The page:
At the start of a staff meeting held today in Roosevelt’s Black Box Theater, Principal Brian Vance displayed a roller coaster in the opening slide of his presentation “to show how you’ve probably been feeling lately.” It was an apt analogy. After a week of determined picketing and marching, teachers were elated to hear about a tentative agreement between the district and the Seattle Education Association. The educators would finally be allowed to return to their classrooms, victorious.
However, they were in for much more as some of their feelings turned from joy to disenchantment. The summaries of the contract that had been tentatively agreed on were not what they’d expected. Be it ambivalent or just plain disappointed, many teachers were less than pleased by what the contract offered. The special ed classroom caps were much higher than anticipated and highly unpopular. There was ambiguity surrounding a school day extension in the contract’s third year. Some felt the district had given a lackluster effort for their bargaining.
This isn’t to say everything is bad. Many were pleased by the removal of the student growth rating on teachers’ evaluations as well as the beginning of committees on race and equity in schools. Still, this roller coaster will hit another sharp turn as the SEA votes on whether to accept the contract this Sunday. Should they agree, the strike would end and the school year would go on as planned. If not, the strike continues. What do Roosevelt’s teachers make of the agreement as it is?
Basically, it’s a good contract, except for special ed. We will have a caseload of 13 students instead of 10 and with overages up to 18. I have overages now so that means that we’re going to have three IAs (Instructional Assistants) which is good, but not enough to support the kids that are in general ed classes. It’s going to be difficult with this current agreement to go along with it and approve it. If we could say we could have 12 students and a 14 cap, that would be fine; but right now, it’s going to be crazy.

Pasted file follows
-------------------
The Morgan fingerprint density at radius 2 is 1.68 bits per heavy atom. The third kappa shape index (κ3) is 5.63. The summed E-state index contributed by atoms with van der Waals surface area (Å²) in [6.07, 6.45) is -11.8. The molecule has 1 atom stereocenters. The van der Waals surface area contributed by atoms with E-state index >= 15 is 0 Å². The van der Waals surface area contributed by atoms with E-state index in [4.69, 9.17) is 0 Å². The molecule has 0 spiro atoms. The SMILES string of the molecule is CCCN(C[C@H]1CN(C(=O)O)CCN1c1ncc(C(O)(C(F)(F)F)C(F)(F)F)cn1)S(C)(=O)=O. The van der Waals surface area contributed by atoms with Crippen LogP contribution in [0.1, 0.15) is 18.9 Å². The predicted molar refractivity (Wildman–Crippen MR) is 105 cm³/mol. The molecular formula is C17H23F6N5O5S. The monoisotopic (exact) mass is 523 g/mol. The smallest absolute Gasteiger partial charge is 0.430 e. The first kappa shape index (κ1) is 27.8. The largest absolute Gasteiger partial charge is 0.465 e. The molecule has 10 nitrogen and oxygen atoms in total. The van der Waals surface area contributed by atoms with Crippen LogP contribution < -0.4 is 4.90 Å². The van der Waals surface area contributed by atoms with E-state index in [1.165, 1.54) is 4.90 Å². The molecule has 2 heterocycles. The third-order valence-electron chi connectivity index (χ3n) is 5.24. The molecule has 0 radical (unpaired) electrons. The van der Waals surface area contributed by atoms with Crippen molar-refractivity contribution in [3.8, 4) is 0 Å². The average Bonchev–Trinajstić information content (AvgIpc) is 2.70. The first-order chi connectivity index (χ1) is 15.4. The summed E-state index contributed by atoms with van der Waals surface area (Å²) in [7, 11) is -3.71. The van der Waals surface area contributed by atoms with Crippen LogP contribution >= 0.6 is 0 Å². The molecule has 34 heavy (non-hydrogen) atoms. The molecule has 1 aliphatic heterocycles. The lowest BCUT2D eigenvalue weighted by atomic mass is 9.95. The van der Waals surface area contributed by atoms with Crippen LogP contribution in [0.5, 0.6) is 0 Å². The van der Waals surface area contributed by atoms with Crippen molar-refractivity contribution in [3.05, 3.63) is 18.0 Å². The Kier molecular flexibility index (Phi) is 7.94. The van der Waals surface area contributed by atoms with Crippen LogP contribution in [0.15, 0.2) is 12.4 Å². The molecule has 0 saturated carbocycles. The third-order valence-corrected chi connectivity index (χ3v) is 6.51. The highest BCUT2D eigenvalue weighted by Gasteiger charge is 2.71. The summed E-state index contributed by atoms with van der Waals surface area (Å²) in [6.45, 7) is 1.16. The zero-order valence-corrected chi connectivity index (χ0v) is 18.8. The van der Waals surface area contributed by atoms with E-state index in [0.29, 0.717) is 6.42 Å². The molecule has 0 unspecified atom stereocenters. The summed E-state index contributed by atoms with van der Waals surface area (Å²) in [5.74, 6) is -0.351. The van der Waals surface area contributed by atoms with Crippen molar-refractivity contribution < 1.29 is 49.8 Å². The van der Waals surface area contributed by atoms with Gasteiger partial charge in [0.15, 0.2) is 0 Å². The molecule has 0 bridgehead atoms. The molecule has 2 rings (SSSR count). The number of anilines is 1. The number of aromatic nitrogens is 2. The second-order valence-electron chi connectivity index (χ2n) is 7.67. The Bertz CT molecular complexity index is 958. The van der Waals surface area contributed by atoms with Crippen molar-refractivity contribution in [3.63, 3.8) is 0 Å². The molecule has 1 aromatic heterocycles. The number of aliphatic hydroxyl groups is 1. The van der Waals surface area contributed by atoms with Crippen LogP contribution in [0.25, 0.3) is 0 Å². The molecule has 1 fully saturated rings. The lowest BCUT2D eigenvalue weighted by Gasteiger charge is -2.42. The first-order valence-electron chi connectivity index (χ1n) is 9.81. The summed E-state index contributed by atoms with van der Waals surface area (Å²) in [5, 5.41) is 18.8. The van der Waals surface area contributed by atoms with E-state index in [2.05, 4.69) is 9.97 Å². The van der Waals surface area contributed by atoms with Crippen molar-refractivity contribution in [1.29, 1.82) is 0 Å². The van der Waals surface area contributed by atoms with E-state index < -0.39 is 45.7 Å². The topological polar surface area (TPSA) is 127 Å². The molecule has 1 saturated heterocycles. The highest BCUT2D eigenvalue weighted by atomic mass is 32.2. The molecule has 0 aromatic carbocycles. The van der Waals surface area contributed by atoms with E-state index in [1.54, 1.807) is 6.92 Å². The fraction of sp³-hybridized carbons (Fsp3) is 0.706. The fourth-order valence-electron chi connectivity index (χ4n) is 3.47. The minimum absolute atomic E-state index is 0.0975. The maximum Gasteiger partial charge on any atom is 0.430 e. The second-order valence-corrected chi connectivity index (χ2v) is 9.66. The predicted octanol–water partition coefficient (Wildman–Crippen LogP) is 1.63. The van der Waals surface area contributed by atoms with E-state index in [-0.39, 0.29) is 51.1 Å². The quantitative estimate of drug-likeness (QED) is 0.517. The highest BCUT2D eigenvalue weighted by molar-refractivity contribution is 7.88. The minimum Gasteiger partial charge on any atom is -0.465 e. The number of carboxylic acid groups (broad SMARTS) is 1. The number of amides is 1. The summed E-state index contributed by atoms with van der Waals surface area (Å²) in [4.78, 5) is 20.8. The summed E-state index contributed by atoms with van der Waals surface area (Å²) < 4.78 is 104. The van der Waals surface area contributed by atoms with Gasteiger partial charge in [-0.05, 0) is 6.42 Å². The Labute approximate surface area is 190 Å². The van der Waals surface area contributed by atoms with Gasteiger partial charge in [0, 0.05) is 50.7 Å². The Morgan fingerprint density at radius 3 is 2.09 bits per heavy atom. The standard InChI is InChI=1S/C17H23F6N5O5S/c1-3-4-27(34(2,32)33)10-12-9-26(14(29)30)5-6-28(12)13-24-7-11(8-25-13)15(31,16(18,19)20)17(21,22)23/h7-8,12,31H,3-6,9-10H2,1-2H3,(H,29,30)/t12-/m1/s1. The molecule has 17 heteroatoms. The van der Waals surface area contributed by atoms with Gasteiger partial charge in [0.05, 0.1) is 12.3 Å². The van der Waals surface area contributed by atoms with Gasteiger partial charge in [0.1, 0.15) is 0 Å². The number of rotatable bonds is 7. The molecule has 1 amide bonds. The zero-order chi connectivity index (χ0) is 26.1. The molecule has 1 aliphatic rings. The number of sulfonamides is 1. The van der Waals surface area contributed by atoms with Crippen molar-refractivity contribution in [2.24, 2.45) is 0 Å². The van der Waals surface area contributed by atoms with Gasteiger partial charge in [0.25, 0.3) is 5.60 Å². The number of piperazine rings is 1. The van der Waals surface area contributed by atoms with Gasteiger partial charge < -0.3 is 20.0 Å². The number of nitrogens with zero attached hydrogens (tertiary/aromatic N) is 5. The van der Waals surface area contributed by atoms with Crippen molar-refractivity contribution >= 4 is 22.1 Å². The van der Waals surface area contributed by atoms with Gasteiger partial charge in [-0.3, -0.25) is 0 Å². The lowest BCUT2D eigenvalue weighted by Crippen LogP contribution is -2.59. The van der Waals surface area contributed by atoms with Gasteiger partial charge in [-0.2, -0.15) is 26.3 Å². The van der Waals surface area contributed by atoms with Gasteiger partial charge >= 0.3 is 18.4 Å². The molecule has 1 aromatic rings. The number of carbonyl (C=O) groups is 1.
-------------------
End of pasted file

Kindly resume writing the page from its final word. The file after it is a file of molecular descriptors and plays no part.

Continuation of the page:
Jennifer Spanswick, Special Education
When I started my career, I was an Autism Inclusion teacher. Under this new contract, my program will likely be turned into something called “Access”. In the contract, they’re going to re-title a lot of the special education departments and my ratios go up quite a bit. Under the old contract, my ratio was eight kids to one teacher to two IAs. The new contract will be 13 to one to three, so it’s a pretty big jump. Special Education in the district is already under scrutiny from OSPI for inadequately serving the needs of certain populations of students. This is not going to make it any easier. That’s my reason for voting no [to the contract].
Richard Katz, Social Studies
Initially, I was really excited and relieved [about the agreement] because I really do not want to be on strike. [It’s] not because the issues aren’t legitimate, it’s just really hard to be on strike when I want to be in the classroom. I think, in the long run, [the contract] will benefit students, teachers, and the district. I think the bigger issue is funding coming from Olympia; we’re still chronically underfunded as a state. I think we still have a ways to go with some of the issues like special ed particularly. The special ed numbers were not as generous as we thought they’d be. I’m still a little leery on the 20 extra minutes in the third year. It doesn’t make sense.